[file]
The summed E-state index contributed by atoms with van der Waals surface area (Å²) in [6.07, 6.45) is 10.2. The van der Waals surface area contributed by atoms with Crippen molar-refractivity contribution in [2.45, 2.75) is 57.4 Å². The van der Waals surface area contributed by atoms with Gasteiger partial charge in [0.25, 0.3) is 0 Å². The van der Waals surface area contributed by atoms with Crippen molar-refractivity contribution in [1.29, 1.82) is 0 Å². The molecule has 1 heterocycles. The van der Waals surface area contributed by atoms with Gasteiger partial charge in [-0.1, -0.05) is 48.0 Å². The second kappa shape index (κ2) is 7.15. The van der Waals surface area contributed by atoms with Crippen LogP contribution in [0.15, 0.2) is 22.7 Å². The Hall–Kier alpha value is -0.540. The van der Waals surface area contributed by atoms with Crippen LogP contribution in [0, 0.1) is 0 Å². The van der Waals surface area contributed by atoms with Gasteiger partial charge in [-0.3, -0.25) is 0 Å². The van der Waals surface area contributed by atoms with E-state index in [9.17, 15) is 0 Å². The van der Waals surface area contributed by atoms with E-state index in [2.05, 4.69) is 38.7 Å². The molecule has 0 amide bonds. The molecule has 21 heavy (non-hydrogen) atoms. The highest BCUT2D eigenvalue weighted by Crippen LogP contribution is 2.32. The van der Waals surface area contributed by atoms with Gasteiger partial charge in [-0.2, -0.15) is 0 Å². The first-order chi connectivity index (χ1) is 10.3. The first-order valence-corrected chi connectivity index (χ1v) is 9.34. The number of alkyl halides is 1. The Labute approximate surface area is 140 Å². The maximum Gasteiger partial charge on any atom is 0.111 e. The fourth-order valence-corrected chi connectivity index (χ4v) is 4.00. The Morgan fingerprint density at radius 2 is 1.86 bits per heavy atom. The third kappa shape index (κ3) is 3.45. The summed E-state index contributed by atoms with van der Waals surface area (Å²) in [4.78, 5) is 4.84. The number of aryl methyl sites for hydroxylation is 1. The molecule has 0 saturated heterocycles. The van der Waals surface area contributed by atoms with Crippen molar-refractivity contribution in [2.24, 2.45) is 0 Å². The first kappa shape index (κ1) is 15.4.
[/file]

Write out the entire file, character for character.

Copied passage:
The summed E-state index contributed by atoms with van der Waals surface area (Å²) in [6.07, 6.45) is 10.2. The van der Waals surface area contributed by atoms with Crippen molar-refractivity contribution in [2.45, 2.75) is 57.4 Å². The van der Waals surface area contributed by atoms with Gasteiger partial charge in [0.25, 0.3) is 0 Å². The van der Waals surface area contributed by atoms with Crippen molar-refractivity contribution in [1.29, 1.82) is 0 Å². The molecule has 1 heterocycles. The van der Waals surface area contributed by atoms with Gasteiger partial charge in [-0.1, -0.05) is 48.0 Å². The second kappa shape index (κ2) is 7.15. The van der Waals surface area contributed by atoms with Crippen LogP contribution in [0.15, 0.2) is 22.7 Å². The Hall–Kier alpha value is -0.540. The van der Waals surface area contributed by atoms with Crippen LogP contribution in [0, 0.1) is 0 Å². The van der Waals surface area contributed by atoms with Gasteiger partial charge in [-0.3, -0.25) is 0 Å². The van der Waals surface area contributed by atoms with E-state index in [9.17, 15) is 0 Å². The van der Waals surface area contributed by atoms with E-state index in [2.05, 4.69) is 38.7 Å². The molecule has 0 amide bonds. The molecule has 21 heavy (non-hydrogen) atoms. The highest BCUT2D eigenvalue weighted by Crippen LogP contribution is 2.32. The van der Waals surface area contributed by atoms with Gasteiger partial charge in [-0.2, -0.15) is 0 Å². The first-order chi connectivity index (χ1) is 10.3. The first-order valence-corrected chi connectivity index (χ1v) is 9.34. The number of alkyl halides is 1. The Labute approximate surface area is 140 Å². The maximum Gasteiger partial charge on any atom is 0.111 e. The fourth-order valence-corrected chi connectivity index (χ4v) is 4.00. The Morgan fingerprint density at radius 2 is 1.86 bits per heavy atom. The third kappa shape index (κ3) is 3.45. The summed E-state index contributed by atoms with van der Waals surface area (Å²) in [4.78, 5) is 4.84. The number of aryl methyl sites for hydroxylation is 1. The molecule has 0 saturated heterocycles. The van der Waals surface area contributed by atoms with Crippen molar-refractivity contribution in [2.24, 2.45) is 0 Å². The first kappa shape index (κ1) is 15.4.